Tour The Dish

Parkes Observatory Open Days
Saturday 22 and Sunday 23 September 2007

The Dish by The Dish, Parkes Observatory Open Days [Photo of the Parkes telescope at twilight with orange and red stripe across the bottom]

As an operating facility it is not practical to normally offer public tours of the Parkes telescope. Public tours are only offered at open days. The 2007 Open Days on September 22 and 23 were the biggest ever with almost 2000 people touring the telescope and 3500 people visiting the observatory over the two days.

Read what we planned and promoted for the 2007 open days

Find out when the next open days are

If you weren't able to make these dates you can get a close look at the telescope at the visitors centre and dish cafe, open every day except Christmas and Boxing Days.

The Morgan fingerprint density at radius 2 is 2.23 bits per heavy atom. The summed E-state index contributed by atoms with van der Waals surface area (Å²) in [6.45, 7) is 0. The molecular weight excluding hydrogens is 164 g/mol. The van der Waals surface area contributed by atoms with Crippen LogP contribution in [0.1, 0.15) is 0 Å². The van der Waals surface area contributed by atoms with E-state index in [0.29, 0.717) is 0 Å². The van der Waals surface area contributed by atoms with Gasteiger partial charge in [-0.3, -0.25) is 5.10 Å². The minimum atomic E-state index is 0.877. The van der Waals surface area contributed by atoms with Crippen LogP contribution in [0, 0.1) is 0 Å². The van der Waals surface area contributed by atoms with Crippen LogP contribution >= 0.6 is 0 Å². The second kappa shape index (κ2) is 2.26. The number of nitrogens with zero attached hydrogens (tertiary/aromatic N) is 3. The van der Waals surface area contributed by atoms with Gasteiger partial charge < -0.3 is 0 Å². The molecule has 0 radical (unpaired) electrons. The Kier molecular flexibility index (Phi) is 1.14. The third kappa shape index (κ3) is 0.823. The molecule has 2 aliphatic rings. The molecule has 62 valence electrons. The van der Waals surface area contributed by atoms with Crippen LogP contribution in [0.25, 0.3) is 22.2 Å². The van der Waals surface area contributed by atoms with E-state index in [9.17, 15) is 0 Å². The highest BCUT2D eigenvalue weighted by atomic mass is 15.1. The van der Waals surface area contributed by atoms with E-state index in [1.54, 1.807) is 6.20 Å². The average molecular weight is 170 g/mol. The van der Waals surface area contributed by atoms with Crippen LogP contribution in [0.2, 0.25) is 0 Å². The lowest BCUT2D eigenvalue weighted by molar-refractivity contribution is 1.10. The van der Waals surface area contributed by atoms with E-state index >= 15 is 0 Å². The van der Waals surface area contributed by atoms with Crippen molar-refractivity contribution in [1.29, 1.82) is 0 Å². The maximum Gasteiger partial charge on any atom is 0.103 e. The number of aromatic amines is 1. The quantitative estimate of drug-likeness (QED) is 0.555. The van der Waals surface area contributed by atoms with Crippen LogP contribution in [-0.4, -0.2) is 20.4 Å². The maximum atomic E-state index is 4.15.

ABC Broadcast from the Open Days

Bruce Reynolds and ABC Central West broadcasted live from the Open Days on the Saturday morning. Hear a telescope tour, interviews with staff and astronomers and see photos of the weekend at the ABC's feature.

ABC radio journalist Bruce Reynolds (left) points a microphone towards CSIRO ATNF Deputy Director Dr Lewis Ball (right). There is an ABC Central West banner in the background.
Credit: Shaun Amy, CSIRO
Bruce Reynolds interviews CSIRO ATNF Deputy Director Dr Lewis Ball
Dr John Reynolds with a microphone pointed at him
Credit: Shaun Amy, CSIRO
CSIRO Parkes Observatory Officer in Charge Dr John Reynolds being interviewed during the ABC broadcast from the open days

Slides from talks

Future of Radio Astronomy in Australia - Dr Lewis Ball - Download slides (PDF 3.4MB)
see here for the talk synopsis

Central West Astronomical Society

See the society's web site for photos of their display and telescopes where many visitors had a closer look at the night and day sky.

Web cam movies